From time to time we witness events of a historic and very public nature, and of such magnitude and importance that we remember forever exactly where we were when we experienced or learned of them. I have experienced four such events in my lifetime. The first was the assassination of President John F. Kennedy in November 1963. I was a senior in college, and I heard the devastating news while listening to the radio in my dormitory room. The second was Neil Armstrong’s moonwalk in August 1969. I was vacationing in Athens and watched that unbelievable event through the window of a department store where countless televisions were broadcasting it to a large, fascinated sidewalk audience. The third was the fall of the Berlin Wall on November 9, 1989. I was in my office at the University of Delaware that afternoon, preparing for a department meeting, when my wife called and said excitedly “they are tearing down the wall.” Incredible! I, like so many others, had thought the detested “Mauer” was there to stay at least through my lifetime, if not forever. Finally, I remember watching CNBC’s daily business program on 9/11/2001 while getting dressed for work. It was approximately 9:40 a.m., and the New York Stock Exchange had just opened. As the co-anchors were puzzling over what had just happened to one of the World Trade Center towers that had been hit by an airplane, I saw another plane come out of nowhere and smash into the second tower, causing the huge explosion, death and destruction we all remember. Four colossal and unforgettable events, two of them horrifying, the other two uniquely uplifting.
The collapse of the Berlin Wall profoundly affected the lives of many Eastern Europeans, who had been living since the end of World War II behind the so-called iron curtain, sealed off from the West and non-communist countries. During this period, 1945 to 1989, Germany had been divided into two states, the pro-Western Federal Republic of Germany and the German Democratic Republic, a communistic socialist state occupied and controlled by the Soviet Union. In October 1990, the world witnessed the reunification of the two Germanys, another momentous historical event I never expected to see in my lifetime.
The period leading up to the Berlin Wall’s collapse was one of unprecedented turmoil in the GDR, marked by mass demonstrations against the government and the system, first in Leipzig and then throughout the GDR. On August 23, 1989, Hungary opened its border to Austria, and thousands of East German tourists took advantage of this opportunity to escape to the West. The Socialist Unity Party (SED) leadership underestimated the seriousness of the situation and failed to make changes that might have calmed things down; nor, fortunately, did they use force to restore order. On October 18, 1989, Erich Honecker resigned unexpectedly as General Secretary of the SED Central Committee and was replaced that day by Egon Krenz. Krenz, a hard-liner like Honecker, was responsible at the time for security issues in the SED. He spoke vaguely of wanting to introduce a Wende or change in direction within the GDR, but did not initiate reforms or do anything else to improve the situation.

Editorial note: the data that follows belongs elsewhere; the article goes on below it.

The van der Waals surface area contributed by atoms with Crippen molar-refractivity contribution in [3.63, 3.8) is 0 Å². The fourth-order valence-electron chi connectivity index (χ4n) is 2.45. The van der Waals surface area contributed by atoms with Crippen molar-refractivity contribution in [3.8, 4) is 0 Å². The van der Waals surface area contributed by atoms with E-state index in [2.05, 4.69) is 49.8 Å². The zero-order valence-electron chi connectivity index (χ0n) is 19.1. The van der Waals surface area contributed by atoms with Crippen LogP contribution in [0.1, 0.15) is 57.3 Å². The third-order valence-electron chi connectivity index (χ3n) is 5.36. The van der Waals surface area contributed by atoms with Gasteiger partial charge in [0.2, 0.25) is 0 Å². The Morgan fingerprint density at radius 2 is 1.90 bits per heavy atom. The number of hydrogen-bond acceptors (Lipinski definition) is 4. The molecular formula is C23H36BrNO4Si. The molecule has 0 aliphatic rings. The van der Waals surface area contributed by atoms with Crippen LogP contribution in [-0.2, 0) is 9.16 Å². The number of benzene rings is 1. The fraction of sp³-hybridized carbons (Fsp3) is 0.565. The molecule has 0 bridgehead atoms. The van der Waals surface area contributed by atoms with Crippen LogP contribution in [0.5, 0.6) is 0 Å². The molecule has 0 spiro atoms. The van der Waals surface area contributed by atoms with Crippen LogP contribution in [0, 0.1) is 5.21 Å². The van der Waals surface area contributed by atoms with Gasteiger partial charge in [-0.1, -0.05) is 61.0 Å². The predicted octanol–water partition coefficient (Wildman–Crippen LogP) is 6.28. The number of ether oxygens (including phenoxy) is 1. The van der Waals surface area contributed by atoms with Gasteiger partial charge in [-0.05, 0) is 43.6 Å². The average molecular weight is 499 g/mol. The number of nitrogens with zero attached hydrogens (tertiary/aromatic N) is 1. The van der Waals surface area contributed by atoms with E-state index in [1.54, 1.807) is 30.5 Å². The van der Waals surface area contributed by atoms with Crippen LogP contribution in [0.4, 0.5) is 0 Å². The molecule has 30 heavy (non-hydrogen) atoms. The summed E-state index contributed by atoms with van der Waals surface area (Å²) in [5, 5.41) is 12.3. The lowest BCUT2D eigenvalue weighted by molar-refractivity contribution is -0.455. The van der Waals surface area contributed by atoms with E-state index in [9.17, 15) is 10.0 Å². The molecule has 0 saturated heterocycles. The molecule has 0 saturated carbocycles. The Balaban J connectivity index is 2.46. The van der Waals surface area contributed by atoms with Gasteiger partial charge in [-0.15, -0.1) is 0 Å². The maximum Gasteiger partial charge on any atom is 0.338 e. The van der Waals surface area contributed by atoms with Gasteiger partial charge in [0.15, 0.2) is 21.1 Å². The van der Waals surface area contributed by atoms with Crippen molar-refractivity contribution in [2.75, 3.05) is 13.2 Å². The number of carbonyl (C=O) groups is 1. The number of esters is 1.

By sheer coincidence, GDR writer Helga Schütz was our house guest in October 1989, precisely when the change in the SED party leadership took place. She had come to the US to give lectures and readings at several universities, including the University of Delaware. We watched with fascination as events in the GDR unfolded, and it was incredibly interesting to hear Schütz’s commentary. Her presentation to a German-speaking audience was a very special occasion, since she was able to give us an insider’s perspective on what was occuring in the GDR.
On November 9, 1989, the Berlin Wall came down. It happened suddenly and took everyone by surprise. Thousands of East Berliners had gathered at the border crossings that day and demanded that the crossing points be opened. In the evening, the crossing at Bornholmer Strasse was opened peacefully and soon thereafter other border crossings were opened as well. East Germans from all over the GDR rushed to East Berlin, and from there they streamed into West Berlin. On TV one saw East Germans standing on top of the Wall and talking to border guards, who did nothing to stop what was happening. In the days and weeks that followed, the Wall would literally be torn down, and on TV I watched people from both Germanys chipping away at the Wall with pickaxes, eager to help tear it down and obtain a concrete piece of history. These people were commonly referred to as Mauerspechte (wall peckers), and some of them sold small pieces of the wall to souvenir seekers. A friend of mine, a former UD student from Berlin, bought a piece of the wall for me. What a nice present and memory!
The fall of the Berlin Wall was not only the high point of Germany’s “peaceful revolution,” it was one of the greatest moments in German history! Another great moment would follow in October 1990 when the two Germanys were reunified and the GDR ceased to exist. A short while later, a colleague/friend of mine at UD offered me his condolences: “I’m sorry, Richard, that your area of research has gone out of existence.” How wrong he was!